Starting in January 2023, foreigners won’t be able to buy homes in Canada for two years. This is to keep housing costs down for Canadians. Foreign buyers account for only a fraction of the housing market, and many foreign buyers, such as foreign workers, international students, and temporary resident status holders, will be exempt from the ban, leading some experts to question its efficacy.
Vacation homes like cottages and cabins, as well as homes in less densely populated areas, are exempt from the ban. Canada’s federal government has not conducted any economic modelling to foresee how the ban might affect the housing market or prices. According to the Canadian Housing Statistics Program, between 2% and 6% of homes in the five jurisdictions studied in 2020 were owned by non-locals. Canada intends to address the issue of affordable housing and prioritise the needs of Canadians, which includes enforcing the ban.
But some experts in real estate and housing policy aren’t sure how well the ban will work because foreign buyers make up such a small part of the housing market and because many foreign buyers will still be exempt from the ban. Foreign workers and international students who have lived in Canada for a certain number of years and shown that they want to become permanent residents will still be able to buy one property.
The ban won’t apply to homes in less-populated areas or to places like cottages and cabins that are used for recreation. Overall, the ban is part of Canada’s plan to deal with the problem of affordable housing and make sure that housing policy puts the needs of Canadians first.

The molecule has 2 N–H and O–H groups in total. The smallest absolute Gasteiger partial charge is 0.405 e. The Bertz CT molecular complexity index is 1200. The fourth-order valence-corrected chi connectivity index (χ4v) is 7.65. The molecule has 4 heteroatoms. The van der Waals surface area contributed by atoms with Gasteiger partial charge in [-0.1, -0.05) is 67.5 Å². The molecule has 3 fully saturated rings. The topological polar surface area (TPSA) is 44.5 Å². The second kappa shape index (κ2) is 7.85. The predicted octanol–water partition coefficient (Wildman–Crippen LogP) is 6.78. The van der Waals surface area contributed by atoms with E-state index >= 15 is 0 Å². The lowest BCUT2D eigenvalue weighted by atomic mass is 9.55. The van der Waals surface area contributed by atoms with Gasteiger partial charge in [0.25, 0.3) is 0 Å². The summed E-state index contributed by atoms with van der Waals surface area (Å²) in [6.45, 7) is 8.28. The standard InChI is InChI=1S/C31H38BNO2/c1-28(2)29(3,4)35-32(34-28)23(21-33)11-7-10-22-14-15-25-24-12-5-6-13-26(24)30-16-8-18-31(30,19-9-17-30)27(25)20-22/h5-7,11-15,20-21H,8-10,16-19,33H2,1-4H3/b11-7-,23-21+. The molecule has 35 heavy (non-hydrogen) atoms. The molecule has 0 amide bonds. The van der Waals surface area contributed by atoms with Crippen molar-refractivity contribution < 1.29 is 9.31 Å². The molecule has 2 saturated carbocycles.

But many real estate and housing policy experts aren’t sure that the two-year ban will have much of an effect on house prices, since non-resident buyers make up such a small part of the market and many will still be exempt.
I think this is very much a political policy, more than an economic policy,” says Brendon Ogmundson, Chief Economist at the British Columbia Real Estate Association. A lot of the public has been convinced over the last few years that it’s foreign investors and foreign money that are driving home prices, rather than what’s actually doing it: low interest rates and very low supply.
There is limited data tracking foreign home buyers and owners across Canada. In the four provinces and one territory that the Canadian Housing Statistics Program looked at in 2020, the most recent year for which data is available, between 2% and 6% of homes were owned by people who didn’t live there.
In British Columbia’s hot housing market, only about 1.1 percent of transactions in 2021 involved a foreign buyer—a drop from three percent in 2017, which the provincial government attributes to its taxes on non-residents, speculators, and empty homes. Ontario’s government says it has seen “a downward trend” in foreigners buying property since it began taxing non-resident purchases in 2017.
Regardless of the fragmentary information available, it shows that the percentage is actually pretty small when it comes to foreign buyers, says Vik Singh, an assistant professor in the Global Management Studies Program at the Ted Rogers School of Management at Toronto Metropolitan University. I think the government has to do something about housing, and it’s easier to pick out the foreign buyer as a target.
Finance Minister Chrystia Freeland declined multiple requests for an interview. In a statement, a spokesperson for Freeland said: Houses should be homes for Canadians to live in and not an investment asset for foreigners. The Canada Mortgage and Housing Corporation told CBC News that the government has not done any modeling that could show how the ban might affect the housing market and prices.
Who and what is exempt